For the second consecutive year, the Building Better Healthcare Awards 2014 will include a category dedicated to recognising the huge impact the ProCure21+ framework has had on the modernisation of the healthcare estate.
To mark the 10th year of the procurement channel’s launch, ProCure21+ is releasing a range of ‘repeatable rooms’ and standard components that will help commissioners to secure high-quality, evidence-based designs at a lower cost.
And the impact of these buildings on patients, staff, visitors and local communities will be showcased at the BBH Awards this year, with a special prize recognising the best overall design.
The Innovation in P21+ Award invites all six principal supply chain partners within the framework to put forward innovative schemes they have completed over the past 18 months.
The judges will be looking for a design that best enhances the experience for patients and staff, improves operating efficiencies, reduces hospital acquired infections, enhances the health and wellbeing of the local community, and marks a reduction in capital or operational costs. Additional consideration will be given where the benefits have been shared with other NHS clients.
This award will highlight the innovative work being carried out across the country to create health and social care facilities that are modern, fit for purpose and sustainable via a framework agreement that helps to save time and reduce costs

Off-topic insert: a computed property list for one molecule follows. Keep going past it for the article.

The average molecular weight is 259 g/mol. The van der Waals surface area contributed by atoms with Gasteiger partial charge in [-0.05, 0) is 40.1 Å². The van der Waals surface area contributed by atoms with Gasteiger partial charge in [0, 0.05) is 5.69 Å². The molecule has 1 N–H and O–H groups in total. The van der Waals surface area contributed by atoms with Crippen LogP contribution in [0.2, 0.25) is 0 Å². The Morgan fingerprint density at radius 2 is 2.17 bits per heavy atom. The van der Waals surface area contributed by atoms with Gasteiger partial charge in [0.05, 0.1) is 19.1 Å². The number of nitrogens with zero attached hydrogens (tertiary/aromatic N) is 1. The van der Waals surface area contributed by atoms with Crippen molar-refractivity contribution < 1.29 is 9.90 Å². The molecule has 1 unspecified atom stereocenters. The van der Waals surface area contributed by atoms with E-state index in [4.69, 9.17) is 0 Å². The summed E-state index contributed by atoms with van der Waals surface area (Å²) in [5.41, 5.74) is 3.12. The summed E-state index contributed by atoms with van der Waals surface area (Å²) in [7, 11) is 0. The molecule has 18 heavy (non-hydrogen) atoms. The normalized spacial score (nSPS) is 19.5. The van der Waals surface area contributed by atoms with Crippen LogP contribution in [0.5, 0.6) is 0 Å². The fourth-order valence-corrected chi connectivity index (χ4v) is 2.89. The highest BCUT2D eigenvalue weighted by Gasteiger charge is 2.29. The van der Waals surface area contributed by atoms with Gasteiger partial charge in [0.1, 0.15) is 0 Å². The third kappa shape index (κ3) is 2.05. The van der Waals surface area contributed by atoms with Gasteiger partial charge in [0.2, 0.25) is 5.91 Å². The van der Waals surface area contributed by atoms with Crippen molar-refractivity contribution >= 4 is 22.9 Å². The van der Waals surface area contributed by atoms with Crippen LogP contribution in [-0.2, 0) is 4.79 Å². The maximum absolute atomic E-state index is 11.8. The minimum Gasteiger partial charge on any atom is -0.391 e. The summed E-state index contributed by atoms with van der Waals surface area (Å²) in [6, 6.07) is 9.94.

The award is one of 23 up for grabs at this year’s ceremony. While only open to principal supply chain partners within the framework, it will be judged by the BBH Awards judging panel, which includes clinical staff, design experts, and interior design specialists.
Jo Makosinski, editor of Building Better Healthcare and organiser of the BBH Awards, said: “We are thrilled to have the ProCure21+ award back for a second year. It will highlight the innovative work being carried out across the country to create health and social care facilities that are modern, fit for purpose and sustainable via a framework agreement that helps to save time and reduce costs.”
Last year’s winner in this category was Tyne, a forensic learning disabilities development built by Laing O’Rourke for Northumberland, Tyne and Wear NHS Foundation Trust.
Designed by Medical Architecture, the building was praised by the judges for bringing the outside inside. They added: “These are very secure units because they have to be, but they have not used fencing and have instead used the building as the boundary and that is a really good move.
“It is very robust, but very good and little touches like the curves in the tables in the bedrooms are very nice.”
To find out more, or to enter this year’s competition, click here.